We went to three church services with different groups of kids and families on our last day. I began to cry during one of them, when Buddy preached about The Lord never abandoning us in our times of struggle. It struck me that even though I am not materially poor, I am no better off spiritually than the people I was trying to serve. We are all broken. We all feel intense heartache, I thought, and I need to remember to lean on God just as much as the next person.
I would encourage you to get involved in your own church. Koza Baptist Church organizes one or two mission trips each year, and I’d venture a guess that other churches in Okinawa do as well. If you feel called to go on a mission trip, I would recommend some spiritual preparation.
Before you go…
Do your homework. Koza required each member of our mission team to read When Helping Hurts, a book about how to help alleviate poverty without harming the poor. I feel strongly that it is a must read for Christian mission participants. One of the parts that really stuck with me throughout our trip was: “One of the biggest mistakes that North American churches make is in applying relief in situations in which rehabilitation or development is the appropriate intervention.”
Sure, donating a bag of clothes sounds like a great idea, but how does that affect the local business owner trying to earn his living by selling clothes in that neighborhood? And will that discourage people from working to earn money for clothes? There are many, many ways in which good intentions can have unintended and harmful consequences. This book helped me understand the differences between relief, rehabilitation, and development. It challenged me to consider the long term impact of my actions, and to work with the people I encountered, rather than doing things to or for them.
Pray. I initially jumped at the chance to go on a mission trip, only to turn around and doubt my preparedness. I am not a theologian, I am introverted, and I get nervous just praying out loud in front of others. One of the leaders at Koza told me that God does not call the equipped; he equips the called. This became my mantra! I prayed God would show me ways to be useful, to give me the right words, and the courage to overcome my self-doubt. Acknowledging my own brokenness helped me to trust God in leading me.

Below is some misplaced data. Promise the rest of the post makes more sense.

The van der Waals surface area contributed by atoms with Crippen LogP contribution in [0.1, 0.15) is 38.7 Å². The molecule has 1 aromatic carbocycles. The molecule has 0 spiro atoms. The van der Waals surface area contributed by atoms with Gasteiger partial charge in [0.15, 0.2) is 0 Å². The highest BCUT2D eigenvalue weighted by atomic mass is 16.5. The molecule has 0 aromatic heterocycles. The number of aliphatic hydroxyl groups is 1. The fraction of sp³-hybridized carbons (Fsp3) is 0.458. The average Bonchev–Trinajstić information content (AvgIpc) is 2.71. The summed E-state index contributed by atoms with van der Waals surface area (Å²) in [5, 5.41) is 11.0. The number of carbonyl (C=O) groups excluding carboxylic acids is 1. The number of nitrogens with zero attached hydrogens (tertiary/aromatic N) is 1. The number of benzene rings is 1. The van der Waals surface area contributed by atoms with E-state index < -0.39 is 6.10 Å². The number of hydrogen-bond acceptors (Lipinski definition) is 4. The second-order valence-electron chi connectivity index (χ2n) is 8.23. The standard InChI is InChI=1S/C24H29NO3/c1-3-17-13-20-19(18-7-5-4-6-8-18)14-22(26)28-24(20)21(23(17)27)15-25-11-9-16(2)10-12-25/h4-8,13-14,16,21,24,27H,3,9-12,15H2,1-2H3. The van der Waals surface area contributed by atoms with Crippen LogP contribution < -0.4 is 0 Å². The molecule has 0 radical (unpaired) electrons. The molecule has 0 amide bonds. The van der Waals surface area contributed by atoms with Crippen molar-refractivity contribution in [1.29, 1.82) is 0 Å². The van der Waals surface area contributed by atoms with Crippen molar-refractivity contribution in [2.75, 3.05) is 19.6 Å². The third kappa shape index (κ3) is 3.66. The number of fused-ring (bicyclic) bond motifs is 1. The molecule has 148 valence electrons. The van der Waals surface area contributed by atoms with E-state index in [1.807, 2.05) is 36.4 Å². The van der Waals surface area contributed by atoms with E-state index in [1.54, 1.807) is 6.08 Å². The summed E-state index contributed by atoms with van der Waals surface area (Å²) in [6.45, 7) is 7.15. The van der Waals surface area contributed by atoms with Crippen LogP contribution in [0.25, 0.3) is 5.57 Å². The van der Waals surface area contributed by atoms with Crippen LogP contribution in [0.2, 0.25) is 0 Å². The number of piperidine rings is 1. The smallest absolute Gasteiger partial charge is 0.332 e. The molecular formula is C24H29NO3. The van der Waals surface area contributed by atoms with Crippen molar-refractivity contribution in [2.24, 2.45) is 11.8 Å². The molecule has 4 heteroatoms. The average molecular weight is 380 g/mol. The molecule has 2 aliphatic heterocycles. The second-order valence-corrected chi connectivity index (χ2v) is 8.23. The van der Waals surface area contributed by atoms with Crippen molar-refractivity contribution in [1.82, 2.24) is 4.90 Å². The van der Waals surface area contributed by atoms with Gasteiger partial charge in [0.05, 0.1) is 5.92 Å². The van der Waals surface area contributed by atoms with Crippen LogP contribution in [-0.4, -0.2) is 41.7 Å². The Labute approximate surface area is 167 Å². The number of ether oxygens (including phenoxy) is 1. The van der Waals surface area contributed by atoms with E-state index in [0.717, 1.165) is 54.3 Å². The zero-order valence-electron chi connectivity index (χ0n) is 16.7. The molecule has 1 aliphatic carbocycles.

Be humble. Avoid paternalism. To quote again from the book, “Do not do things for people that they can do for themselves.” I thought about this throughout our trip. While we were painting a church, the women and kids in the neighborhood painted alongside us. When the men in our team were helping build a bathroom, they were working alongside the men living in that neighborhood. The locals had ownership of each project; we were merely assisting. To take that a step further, do not assume you know a better way to accomplish a task than the local people. The men in our group acknowledged that the locals were more experienced in masonry, and they humbly followed the lead of the local men when laying bricks.
Be flexible. “Participation is not just a means to an end but rather an end in its own right.” I am very schedule-oriented and it was a challenge for me to let go of my internal deadlines. I had to be prepared for a particular Bible study with kids but open to the possibility that nothing I had planned would actually happen. I had to be okay with knowing the building projects might not be 100 percent complete before we left. That was okay, because we had such great participation from the communities in which we worked. But it was a big paradigm shift for me.
Trust God. At the risk of repeating myself, I cannot emphasize this enough. I know I am not perfect and I did not do everything right, but I had to let go of my need to control every situation. In Cambodia it was so clear how NOT in control I was. It was a powerful reminder that I need to trust God in my life every day. If I helped encourage a few people by praising their strengths, and nudged a few hearts an inch or two closer to Christ, I am happy to have played that small role in their lives.